The History of Hong Kong

Throughout modern history, world powers have
repeatedly fought over this strategically valuable land. Its name means “fragrant harbor” in
Chinese, but it could also mean “City of Change.” This is the story of Hong Kong. The first wave of people to arrive in large
numbers had fled Genghis Kahn and his brutal Mongol hordes. They chose Hong Kong because of its advantageous
geography. 150 million years ago, volcanic eruptions
formed a deep, but narrow harbor with an island on the other side. This orientation protected ships from storms
and allowed vessels to come and go quickly from either side. With 230 islands, the region was the perfect
hangout for pirates. One of the most successful in history was
Madame Ching who – alongside her husband – commanded 80,000 buccaneers and a fleet of 800 ships. In the early 1800’s British merchants found
Hong Kong the perfect port to unload the opium they had brought from India. With addiction rampant, the Chinese government
cracked down. British-controlled warehouses at Canton were
raided, 20,000 chests of opium were destroyed, and the entrance to the Pearl River was blocked. The British responded forcefully and destroyed
the blockade, occupied the island of Hong Kong, and sent their fleet up the Pearl River
to intimidate the Daoguang Emperor. When negotiations failed, they attacked and
occupied Canton. After a year of war throughout China, the
British captured Nanjing and extracted favorable peace terms. To get them to leave, China paid a large sum,
surrendered control of Hong Kong, and allowed foreign access to other harbors including
Shanghai, which is now the world’s busiest port. Back in Hong Kong, Christian missionaries
started schools and churches to spread Jesus. But slinging religion and drugs wasn’t enough
for the British, they wanted to make more money. Meanwhile, back on the mainland, a man named
Hong Xiuquan was having visions that he was the younger brother of Jesus. He gained a huge following of peasants and
launched a long and bloody rebellion against the Qing dynasty. With China engulfed in civil war, the British
had their opening. This time they teamed up with the French to
invade the mainland, sack Beijing, and burn down the emperor’s summer palace. They used this victory to negotiate control
of the Kowloon Peninsula, giving the British both sides of Hong Kong’s main waterway,
now called Victoria Harbor. A few years later the British extracted a
99-year lease of the surrounding islands. As Hong Kong westernized — the differences
between it and the rest of China grew. One of widest divides was in education. While studying at Hong Kong College of Medicine
Sun Yat-sen and a group of friends plotted their successful revolution to takedown the
Chinese Empire. Today, Sun is considered the Father of the
Republic of China. Fast-forward to 1941. The same morning Japan attacked the United
States at Pearl Harbor, it launched an assault on Hong Kong, which the British surrendered
after an 18-day battle. For three years the Japanese violently ruled
the territory under martial law. Of the 1.6 million people who lived there
when the invasion took place, more than one million had fled or were deported by the time
the Japanese were defeated to end the second world war. After Japan left, the British reestablished
control. Despite the decolonization happening in the
rest of their empire, the British were determined to keep Hong Kong even if it was just a skeleton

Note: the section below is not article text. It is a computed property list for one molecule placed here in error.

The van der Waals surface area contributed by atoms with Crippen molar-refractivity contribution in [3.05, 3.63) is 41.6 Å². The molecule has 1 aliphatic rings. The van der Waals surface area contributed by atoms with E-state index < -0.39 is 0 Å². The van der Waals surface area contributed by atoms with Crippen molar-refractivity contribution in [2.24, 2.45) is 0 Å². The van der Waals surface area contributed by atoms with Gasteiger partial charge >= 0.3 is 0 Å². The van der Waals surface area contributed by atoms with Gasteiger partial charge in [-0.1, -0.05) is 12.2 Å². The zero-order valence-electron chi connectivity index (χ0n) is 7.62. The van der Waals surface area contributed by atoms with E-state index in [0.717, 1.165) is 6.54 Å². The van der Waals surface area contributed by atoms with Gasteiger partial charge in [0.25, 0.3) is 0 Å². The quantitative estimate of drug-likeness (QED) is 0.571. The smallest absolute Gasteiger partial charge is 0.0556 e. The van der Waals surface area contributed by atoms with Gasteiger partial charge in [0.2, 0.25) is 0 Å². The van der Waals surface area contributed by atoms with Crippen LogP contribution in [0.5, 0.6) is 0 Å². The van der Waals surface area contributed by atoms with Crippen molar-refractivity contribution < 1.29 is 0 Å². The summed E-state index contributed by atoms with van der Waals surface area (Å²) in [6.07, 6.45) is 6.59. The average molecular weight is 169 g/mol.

of its former self. China’s civil war in 1949 helped turn that
around. The Communist Party’s victory forced Shanghai’s
capitalist class to flee to Hong Kong. This transformed it into a thriving manufacturing
center. But working conditions were poor and squatter
camps grew out of control. 53,000 people were left homeless when a fire
ripped through one of these shantytowns. The housing shortage led to the embrace of
the high rises that now define the Hong Kong skyline. When war broke out in Korea in 1950, the west
blocked all trade with China. With access cut off to mainland markets, Hong
Kong’s economy suffered a sharp downturn that amplified social unrest. To recover, Hong Kong’s capitalists turned
to high-tech electronics and finance. In the 1970’s and 80’s, with Hong Kong
finally thriving again, China demanded that Britain hand over the entire territory in
1997 when the 99-year lease over the New Territories was set to expire. Wary of the Chinese, but eager to avoid a
breakdown in relations, Britain agreed to surrender the New Territories, the Kowloon
Peninsula, and Hong Kong island itself, but only after giving them a bill of rights and
forcing China to agree to a “One Country, Two Systems” policy. This gave China control, but allowed Hong
Kong and Macau, the other special administrative region, to keep their capitalist economic
and political systems for 50 years. In the two decades since the handover, Hong
Kong’s economy has remained open and strong, but China has begun to assert more control. In 2014, massive demonstrations successfully
blocked Beijing from implementing national education in Hong Kong’s schools, although
protesters failed to pressure the central government to allow them to directly elect
their own Chief Executive. Instead, Hong Kongers choose from a handful
of candidates approved by Beijing. As we move ever-closer to the date of full
reunification with the rest of China in 2047, many questions remain unanswered about Hong
Kong’s future. Thanks for watching. For more on China check out our mini-documentaries
on China’s domestic megaprojects, and the many they plan to build in the rest of the
world. Until next time, for TDC, I’m Bryce Plank.

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